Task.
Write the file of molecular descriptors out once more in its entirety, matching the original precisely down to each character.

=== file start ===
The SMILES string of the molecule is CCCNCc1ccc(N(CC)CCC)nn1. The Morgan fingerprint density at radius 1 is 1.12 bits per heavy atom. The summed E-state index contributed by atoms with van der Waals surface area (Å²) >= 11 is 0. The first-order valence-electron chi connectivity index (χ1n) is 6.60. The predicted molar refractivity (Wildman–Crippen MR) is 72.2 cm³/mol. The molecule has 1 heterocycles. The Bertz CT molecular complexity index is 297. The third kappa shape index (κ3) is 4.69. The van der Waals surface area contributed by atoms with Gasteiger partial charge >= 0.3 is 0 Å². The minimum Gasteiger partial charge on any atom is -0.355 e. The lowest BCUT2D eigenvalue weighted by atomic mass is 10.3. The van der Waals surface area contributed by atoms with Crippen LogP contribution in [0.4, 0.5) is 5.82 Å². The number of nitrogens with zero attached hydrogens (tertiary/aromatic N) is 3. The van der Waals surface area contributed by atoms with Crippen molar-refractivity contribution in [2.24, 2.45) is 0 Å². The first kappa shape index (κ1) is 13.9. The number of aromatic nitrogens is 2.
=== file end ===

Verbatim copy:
The SMILES string of the molecule is CCCNCc1ccc(N(CC)CCC)nn1. The Morgan fingerprint density at radius 1 is 1.12 bits per heavy atom. The summed E-state index contributed by atoms with van der Waals surface area (Å²) >= 11 is 0. The first-order valence-electron chi connectivity index (χ1n) is 6.60. The predicted molar refractivity (Wildman–Crippen MR) is 72.2 cm³/mol. The molecule has 1 heterocycles. The Bertz CT molecular complexity index is 297. The third kappa shape index (κ3) is 4.69. The van der Waals surface area contributed by atoms with Gasteiger partial charge >= 0.3 is 0 Å². The minimum Gasteiger partial charge on any atom is -0.355 e. The lowest BCUT2D eigenvalue weighted by atomic mass is 10.3. The van der Waals surface area contributed by atoms with Crippen LogP contribution in [0.4, 0.5) is 5.82 Å². The number of nitrogens with zero attached hydrogens (tertiary/aromatic N) is 3. The van der Waals surface area contributed by atoms with Crippen molar-refractivity contribution in [2.24, 2.45) is 0 Å². The first kappa shape index (κ1) is 13.9. The number of aromatic nitrogens is 2.